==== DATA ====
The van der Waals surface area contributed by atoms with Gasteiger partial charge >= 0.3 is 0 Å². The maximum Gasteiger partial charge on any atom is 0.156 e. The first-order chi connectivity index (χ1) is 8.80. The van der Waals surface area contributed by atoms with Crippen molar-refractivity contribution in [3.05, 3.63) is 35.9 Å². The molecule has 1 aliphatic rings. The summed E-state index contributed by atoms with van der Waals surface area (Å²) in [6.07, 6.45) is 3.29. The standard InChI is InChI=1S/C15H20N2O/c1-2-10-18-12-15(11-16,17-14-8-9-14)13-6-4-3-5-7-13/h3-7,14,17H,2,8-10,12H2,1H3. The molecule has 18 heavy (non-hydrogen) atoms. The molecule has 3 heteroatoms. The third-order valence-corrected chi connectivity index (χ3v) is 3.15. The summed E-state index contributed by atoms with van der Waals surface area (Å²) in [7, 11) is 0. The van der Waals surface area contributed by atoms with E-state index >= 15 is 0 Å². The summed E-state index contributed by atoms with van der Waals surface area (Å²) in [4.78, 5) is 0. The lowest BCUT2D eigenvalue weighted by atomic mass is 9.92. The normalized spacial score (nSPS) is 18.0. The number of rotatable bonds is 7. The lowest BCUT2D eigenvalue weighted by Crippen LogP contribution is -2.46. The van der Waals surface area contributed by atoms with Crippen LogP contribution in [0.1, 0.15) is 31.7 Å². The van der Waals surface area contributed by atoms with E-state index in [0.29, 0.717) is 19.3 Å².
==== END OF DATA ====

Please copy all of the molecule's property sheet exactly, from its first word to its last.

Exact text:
The van der Waals surface area contributed by atoms with Gasteiger partial charge >= 0.3 is 0 Å². The maximum Gasteiger partial charge on any atom is 0.156 e. The first-order chi connectivity index (χ1) is 8.80. The van der Waals surface area contributed by atoms with Crippen molar-refractivity contribution in [3.05, 3.63) is 35.9 Å². The molecule has 1 aliphatic rings. The summed E-state index contributed by atoms with van der Waals surface area (Å²) in [6.07, 6.45) is 3.29. The standard InChI is InChI=1S/C15H20N2O/c1-2-10-18-12-15(11-16,17-14-8-9-14)13-6-4-3-5-7-13/h3-7,14,17H,2,8-10,12H2,1H3. The molecule has 18 heavy (non-hydrogen) atoms. The molecule has 3 heteroatoms. The third-order valence-corrected chi connectivity index (χ3v) is 3.15. The summed E-state index contributed by atoms with van der Waals surface area (Å²) in [7, 11) is 0. The van der Waals surface area contributed by atoms with E-state index >= 15 is 0 Å². The summed E-state index contributed by atoms with van der Waals surface area (Å²) in [4.78, 5) is 0. The lowest BCUT2D eigenvalue weighted by atomic mass is 9.92. The normalized spacial score (nSPS) is 18.0. The number of rotatable bonds is 7. The lowest BCUT2D eigenvalue weighted by Crippen LogP contribution is -2.46. The van der Waals surface area contributed by atoms with Crippen LogP contribution in [0.1, 0.15) is 31.7 Å². The van der Waals surface area contributed by atoms with E-state index in [0.29, 0.717) is 19.3 Å².